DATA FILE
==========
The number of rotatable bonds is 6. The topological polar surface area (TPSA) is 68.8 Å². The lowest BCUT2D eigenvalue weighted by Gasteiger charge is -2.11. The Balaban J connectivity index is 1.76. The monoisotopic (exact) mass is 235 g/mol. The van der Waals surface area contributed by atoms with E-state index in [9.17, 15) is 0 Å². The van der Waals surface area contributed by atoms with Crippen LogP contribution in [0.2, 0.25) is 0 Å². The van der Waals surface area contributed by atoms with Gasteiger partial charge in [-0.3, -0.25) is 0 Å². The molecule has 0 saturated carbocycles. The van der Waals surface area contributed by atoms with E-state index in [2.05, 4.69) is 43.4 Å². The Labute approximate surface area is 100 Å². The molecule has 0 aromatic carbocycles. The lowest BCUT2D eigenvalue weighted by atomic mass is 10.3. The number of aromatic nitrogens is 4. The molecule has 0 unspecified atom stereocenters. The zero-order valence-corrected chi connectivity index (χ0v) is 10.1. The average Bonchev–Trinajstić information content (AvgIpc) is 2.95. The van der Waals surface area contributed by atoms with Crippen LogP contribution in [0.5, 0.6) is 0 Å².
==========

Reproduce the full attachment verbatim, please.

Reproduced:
The number of rotatable bonds is 6. The topological polar surface area (TPSA) is 68.8 Å². The lowest BCUT2D eigenvalue weighted by Gasteiger charge is -2.11. The Balaban J connectivity index is 1.76. The monoisotopic (exact) mass is 235 g/mol. The van der Waals surface area contributed by atoms with E-state index in [9.17, 15) is 0 Å². The van der Waals surface area contributed by atoms with Crippen LogP contribution in [0.2, 0.25) is 0 Å². The van der Waals surface area contributed by atoms with Gasteiger partial charge in [-0.3, -0.25) is 0 Å². The molecule has 0 saturated carbocycles. The van der Waals surface area contributed by atoms with E-state index in [2.05, 4.69) is 43.4 Å². The Labute approximate surface area is 100 Å². The molecule has 0 aromatic carbocycles. The lowest BCUT2D eigenvalue weighted by atomic mass is 10.3. The number of aromatic nitrogens is 4. The molecule has 0 unspecified atom stereocenters. The zero-order valence-corrected chi connectivity index (χ0v) is 10.1. The average Bonchev–Trinajstić information content (AvgIpc) is 2.95. The van der Waals surface area contributed by atoms with Crippen LogP contribution in [0.5, 0.6) is 0 Å².